When ingredient prices rise, so does food fraud

The New York grocer Wegmans became embroiled in a lawsuit about the legitimacy of its vanilla-based products, a dilemma common for food companies.

Two angry ice cream eaters filed a class-action lawsuit against the New York-based Wegmans Food Markets for allegedly selling vanilla ice cream … that doesn’t actually contain vanilla.

When ingredient prices rise, so does food fraud

You’ve been soft served 

The plaintiffs claimed that Wegmans misled them by labeling its premium-priced ice cream as simply “vanilla,” while listing “natural vanilla flavor” among its ingredients. 

The catch-all phrase “natural flavors” means several substances have been combined to replicate another ingredient — typically an expensive one. And though they’re returning to earth, vanilla prices are still high

Wegmans says its labeling complies with industry standards. But other companies have found ways to be extra clear: Ben & Jerry’s lists “vanilla extract from vanilla bean seeds” among its ingredients.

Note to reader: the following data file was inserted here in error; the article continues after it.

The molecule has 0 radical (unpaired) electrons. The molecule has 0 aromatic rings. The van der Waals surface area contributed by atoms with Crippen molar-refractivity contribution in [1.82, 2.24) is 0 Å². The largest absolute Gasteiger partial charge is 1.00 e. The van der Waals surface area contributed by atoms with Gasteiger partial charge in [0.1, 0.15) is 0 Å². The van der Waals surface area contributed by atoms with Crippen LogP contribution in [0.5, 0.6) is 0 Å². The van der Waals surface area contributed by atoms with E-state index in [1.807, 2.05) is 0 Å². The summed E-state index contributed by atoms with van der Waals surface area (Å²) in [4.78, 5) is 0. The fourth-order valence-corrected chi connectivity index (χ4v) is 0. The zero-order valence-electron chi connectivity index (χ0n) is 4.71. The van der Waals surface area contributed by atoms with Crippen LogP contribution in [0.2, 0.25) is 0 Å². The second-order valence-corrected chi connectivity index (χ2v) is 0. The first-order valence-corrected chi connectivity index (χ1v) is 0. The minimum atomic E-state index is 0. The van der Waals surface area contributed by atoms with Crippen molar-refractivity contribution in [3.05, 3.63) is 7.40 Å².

It’s not just vanilla vitriol, either 

Last year, a woman filed a similar lawsuit against Canada Dry’s parent company, Dr Pepper Snapple Group, which included the tagline “made with real ginger” on its cans.

But despite its lofty label, Canada Dry’s ginger ale was also made with those nefarious “natural flavors” — and the plaintiff claimed she was duped into drinking a product with no health benefits.

It’s not just supermarket aisles that are rife with misleading products. Falsely labeled packages are also a big problem for the seafood industry, which has seen high-ticket items like Alaskan halibut and bluefin tuna replaced by cheaper look-alikes.

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